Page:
New approach methods to assess developmental and adult neurotoxicity for regulatory use: A PARC Work Package 5 project

← Back to publications

Published: 2024-03-18

Formatted citation

Tal T, Myhre O, Fritsche E, Rüegg J, Craenen K, Aiello K, Agrillo C, Babin PJ, Escher BI, Dirven H, Hellsten K, Dolva K, Heusinkveld H, Hadzhiev Y, Hurem S, Jagiello K, Judzinska B, Klüver N, Knoll-Gellida A, Kühne BA, Leist M, Lislien M, Lyche JL, Müller F, Neuhaus W, Pallocca G, Seeger B, Scharkin I, Scholz S, Spjuth O, Torres-Ruiz M and Bartmann K.. New approach methods to assess developmental and adult neurotoxicity for regulatory use: A PARC Work Package 5 project.
Frontiers in Toxicology. 6, 1359507 (2024). DOI: 10.3389/ftox.2024.1359507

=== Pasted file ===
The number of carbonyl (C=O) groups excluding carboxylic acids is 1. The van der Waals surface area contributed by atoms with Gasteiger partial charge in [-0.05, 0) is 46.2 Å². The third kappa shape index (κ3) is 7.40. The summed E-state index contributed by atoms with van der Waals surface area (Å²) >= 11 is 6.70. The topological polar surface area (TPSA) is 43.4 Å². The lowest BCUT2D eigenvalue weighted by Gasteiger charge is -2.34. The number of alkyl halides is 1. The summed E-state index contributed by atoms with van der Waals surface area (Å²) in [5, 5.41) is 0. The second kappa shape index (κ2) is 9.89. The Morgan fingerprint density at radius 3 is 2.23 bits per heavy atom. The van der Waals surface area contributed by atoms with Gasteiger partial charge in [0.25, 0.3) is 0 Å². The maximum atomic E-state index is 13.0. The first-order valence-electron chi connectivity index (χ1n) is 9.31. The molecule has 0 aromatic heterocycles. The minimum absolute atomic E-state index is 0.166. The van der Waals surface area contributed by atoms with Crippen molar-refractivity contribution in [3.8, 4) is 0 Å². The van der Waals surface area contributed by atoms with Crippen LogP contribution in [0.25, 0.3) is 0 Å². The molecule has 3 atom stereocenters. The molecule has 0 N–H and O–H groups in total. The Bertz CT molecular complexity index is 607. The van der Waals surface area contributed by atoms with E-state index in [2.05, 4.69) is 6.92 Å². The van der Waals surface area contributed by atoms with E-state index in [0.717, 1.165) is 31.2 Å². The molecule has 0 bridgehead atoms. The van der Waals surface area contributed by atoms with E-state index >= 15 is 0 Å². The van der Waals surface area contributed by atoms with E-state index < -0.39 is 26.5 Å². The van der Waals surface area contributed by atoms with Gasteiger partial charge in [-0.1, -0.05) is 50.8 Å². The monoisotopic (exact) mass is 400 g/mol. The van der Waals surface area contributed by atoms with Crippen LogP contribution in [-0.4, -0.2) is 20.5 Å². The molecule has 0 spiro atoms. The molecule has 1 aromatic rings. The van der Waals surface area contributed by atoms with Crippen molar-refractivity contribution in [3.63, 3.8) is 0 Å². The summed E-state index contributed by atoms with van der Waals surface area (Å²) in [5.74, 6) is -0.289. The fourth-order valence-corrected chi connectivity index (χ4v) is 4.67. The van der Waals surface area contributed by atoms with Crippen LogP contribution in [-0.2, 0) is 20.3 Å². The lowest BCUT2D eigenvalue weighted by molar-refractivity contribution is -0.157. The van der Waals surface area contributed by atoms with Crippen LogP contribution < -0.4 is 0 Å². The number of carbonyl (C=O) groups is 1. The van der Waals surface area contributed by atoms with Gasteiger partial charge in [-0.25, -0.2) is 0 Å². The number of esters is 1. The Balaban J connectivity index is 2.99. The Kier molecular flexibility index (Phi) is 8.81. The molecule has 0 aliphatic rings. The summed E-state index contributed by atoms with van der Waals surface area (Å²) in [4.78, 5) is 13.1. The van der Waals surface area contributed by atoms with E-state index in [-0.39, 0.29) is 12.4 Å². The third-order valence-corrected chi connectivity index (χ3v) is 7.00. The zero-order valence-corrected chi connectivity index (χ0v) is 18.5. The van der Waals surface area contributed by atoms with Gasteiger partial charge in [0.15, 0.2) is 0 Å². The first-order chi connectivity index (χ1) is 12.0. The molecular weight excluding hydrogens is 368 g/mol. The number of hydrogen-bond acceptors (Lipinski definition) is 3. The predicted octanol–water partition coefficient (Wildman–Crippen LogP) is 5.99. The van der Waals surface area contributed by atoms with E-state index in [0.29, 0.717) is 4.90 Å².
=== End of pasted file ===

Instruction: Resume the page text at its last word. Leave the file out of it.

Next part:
In the European regulatory context, rodent in vivo studies are the predominant source of neurotoxicity information. Although they form a cornerstone of neurotoxicological assessments, they are costly and the topic of ethical debate. While the public expects chemicals and products to be safe for the developing and mature nervous systems, considerable numbers of chemicals in commerce have not, or only to a limited extent, been assessed for their potential to cause neurotoxicity. As such, there is a societal push toward the replacement of animal models with in vitro or alternative methods. New approach methods (NAMs) can contribute to the regulatory knowledge base, increase chemical safety, and modernize chemical hazard and risk assessment. Provided they reach an acceptable level of regulatory relevance and reliability, NAMs may be considered as replacements for specific in vivo studies. The European Partnership for the Assessment of Risks from Chemicals (PARC) addresses challenges to the development and implementation of NAMs in chemical risk assessment. In collaboration with regulatory agencies, Project 5.2.1e (Neurotoxicity) aims to develop and evaluate NAMs for developmental neurotoxicity (DNT) and adult neurotoxicity (ANT) and to understand the applicability domain of specific NAMs for the detection of endocrine disruption and epigenetic perturbation. To speed up assay time and reduce costs, we identify early indicators of later-onset effects. Ultimately, we will assemble second-generation developmental neurotoxicity and first-generation adult neurotoxicity test batteries, both of which aim to provide regulatory hazard and risk assessors and industry stakeholders with robust, speedy, lower-cost, and informative next-generation hazard and risk assessment tools.